Born This Gay

20 Jun

Is there a misunderstanding about what “Born This Way” means? It could mean different things for different people, but for me it is a reply, not a statement that stands alone. Gay people weren’t really defined until recently. History is replete with wishy-washy notions of dudes rubbing their junk together, Greeks getting it on with teens, and all sorts of shenanigans between people who would later be at ease with being typically married with children. To be gay, at least in the West, means to stake a claim to a life on your own terms, to have a partner, a home, and to not be fired from your job.

It’s true that there is a great swathe of queerdom who isn’t gay in that way, there are many straights who are actually bi, queers, punky agender people, sissy boys. There is no one way to be non-straight.

Born This Way was a common cultural reply to the evopsych/conservative belief that it was a human being’s biological duty to multiply, and that any aberrations from that objective were errors in judgement, sort of like an Elder Greek becoming addicted to teen butts, unable to grow out of that rite of passage.

“All you have to do is have a glancing notion of history and know that biological arguments for difference have been used by and large for oppression if not genocide,” she said. “So, the history of the Holocaust, you know, the history of slavery and racism, where we’re measuring people’s heads.”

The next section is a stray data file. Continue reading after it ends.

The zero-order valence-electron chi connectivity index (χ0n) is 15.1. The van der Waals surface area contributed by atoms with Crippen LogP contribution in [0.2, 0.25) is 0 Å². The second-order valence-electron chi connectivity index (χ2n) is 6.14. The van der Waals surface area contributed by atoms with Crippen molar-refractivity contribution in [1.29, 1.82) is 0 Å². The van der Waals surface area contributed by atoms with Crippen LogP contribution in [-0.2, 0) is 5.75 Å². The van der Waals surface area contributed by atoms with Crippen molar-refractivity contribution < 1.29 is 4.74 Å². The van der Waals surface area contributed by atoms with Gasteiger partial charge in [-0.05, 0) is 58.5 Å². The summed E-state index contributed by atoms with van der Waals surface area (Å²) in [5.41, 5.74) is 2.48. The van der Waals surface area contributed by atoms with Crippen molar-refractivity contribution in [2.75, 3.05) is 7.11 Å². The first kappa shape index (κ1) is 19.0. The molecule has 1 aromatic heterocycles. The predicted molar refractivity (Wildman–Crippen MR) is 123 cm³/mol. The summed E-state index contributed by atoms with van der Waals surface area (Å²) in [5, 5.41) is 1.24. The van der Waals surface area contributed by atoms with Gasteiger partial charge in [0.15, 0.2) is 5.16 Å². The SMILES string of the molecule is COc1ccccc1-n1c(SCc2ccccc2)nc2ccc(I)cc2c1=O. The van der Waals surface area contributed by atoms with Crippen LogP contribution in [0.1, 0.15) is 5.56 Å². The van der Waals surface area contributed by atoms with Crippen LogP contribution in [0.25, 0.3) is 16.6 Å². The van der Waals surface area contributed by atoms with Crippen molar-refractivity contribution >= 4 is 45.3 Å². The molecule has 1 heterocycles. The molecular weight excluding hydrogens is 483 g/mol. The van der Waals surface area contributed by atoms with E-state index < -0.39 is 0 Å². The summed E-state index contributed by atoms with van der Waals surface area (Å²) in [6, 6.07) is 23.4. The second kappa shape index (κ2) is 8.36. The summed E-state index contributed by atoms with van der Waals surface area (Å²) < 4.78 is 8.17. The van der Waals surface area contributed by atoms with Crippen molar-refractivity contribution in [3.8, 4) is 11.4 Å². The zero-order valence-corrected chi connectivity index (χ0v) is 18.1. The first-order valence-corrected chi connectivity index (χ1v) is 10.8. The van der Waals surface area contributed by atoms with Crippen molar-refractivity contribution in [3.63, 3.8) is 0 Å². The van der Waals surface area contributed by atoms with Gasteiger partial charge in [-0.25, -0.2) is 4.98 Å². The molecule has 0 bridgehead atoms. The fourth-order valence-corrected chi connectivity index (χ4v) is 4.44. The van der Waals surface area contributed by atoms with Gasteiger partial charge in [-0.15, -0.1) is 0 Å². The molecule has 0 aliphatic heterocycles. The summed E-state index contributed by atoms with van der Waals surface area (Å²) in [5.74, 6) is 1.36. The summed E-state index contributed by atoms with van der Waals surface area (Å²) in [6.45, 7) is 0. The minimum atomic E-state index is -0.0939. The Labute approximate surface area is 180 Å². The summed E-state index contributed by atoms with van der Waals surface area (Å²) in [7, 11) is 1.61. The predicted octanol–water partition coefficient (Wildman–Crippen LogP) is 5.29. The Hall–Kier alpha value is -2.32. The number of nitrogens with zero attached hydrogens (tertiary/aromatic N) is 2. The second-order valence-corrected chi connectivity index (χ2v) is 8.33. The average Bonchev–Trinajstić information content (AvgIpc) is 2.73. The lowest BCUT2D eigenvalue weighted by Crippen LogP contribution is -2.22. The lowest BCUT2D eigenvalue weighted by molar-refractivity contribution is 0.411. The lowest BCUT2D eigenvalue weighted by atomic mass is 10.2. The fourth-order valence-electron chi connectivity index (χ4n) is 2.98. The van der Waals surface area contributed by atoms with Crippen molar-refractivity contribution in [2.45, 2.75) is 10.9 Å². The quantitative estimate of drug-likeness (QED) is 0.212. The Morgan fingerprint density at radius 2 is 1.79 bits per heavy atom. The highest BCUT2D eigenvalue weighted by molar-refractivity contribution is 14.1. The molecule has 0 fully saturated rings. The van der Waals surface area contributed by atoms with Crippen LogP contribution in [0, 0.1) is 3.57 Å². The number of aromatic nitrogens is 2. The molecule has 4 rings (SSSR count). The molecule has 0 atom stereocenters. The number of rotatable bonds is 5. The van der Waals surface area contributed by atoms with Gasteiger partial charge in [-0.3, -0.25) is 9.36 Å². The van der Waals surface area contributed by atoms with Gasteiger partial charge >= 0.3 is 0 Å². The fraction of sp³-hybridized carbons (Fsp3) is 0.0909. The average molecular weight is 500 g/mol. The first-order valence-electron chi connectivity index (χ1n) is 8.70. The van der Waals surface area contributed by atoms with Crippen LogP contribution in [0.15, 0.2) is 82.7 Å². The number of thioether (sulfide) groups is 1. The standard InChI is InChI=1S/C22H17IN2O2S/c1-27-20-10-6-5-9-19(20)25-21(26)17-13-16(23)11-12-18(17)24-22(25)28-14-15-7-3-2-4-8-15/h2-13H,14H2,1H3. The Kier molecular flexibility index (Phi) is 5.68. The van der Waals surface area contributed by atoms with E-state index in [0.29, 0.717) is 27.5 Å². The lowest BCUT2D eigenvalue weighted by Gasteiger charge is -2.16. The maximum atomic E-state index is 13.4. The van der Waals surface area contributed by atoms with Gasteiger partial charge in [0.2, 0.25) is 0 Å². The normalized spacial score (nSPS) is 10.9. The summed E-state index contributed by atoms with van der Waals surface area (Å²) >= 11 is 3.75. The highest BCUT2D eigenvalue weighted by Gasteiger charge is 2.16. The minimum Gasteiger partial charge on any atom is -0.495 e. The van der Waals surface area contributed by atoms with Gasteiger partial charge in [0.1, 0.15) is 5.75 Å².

These biological arguments had their roots in Scientific racism, specifically, in American ideas of racial disparity that inspired Nazi eugenics. “Born This Way” isn’t an extension of eugenics, it is a separation from it; the idea that all humans are breeding machines whose end result is Aryan Godhood. Born This Way is a political idea, but it was never meant as a statement of literal fact.

There is space to discuss the differences in queerdom. It would make a lot of people less lonely, but science researchers also have to be mindful of context. Their research doesn’t take place in a vacuum.

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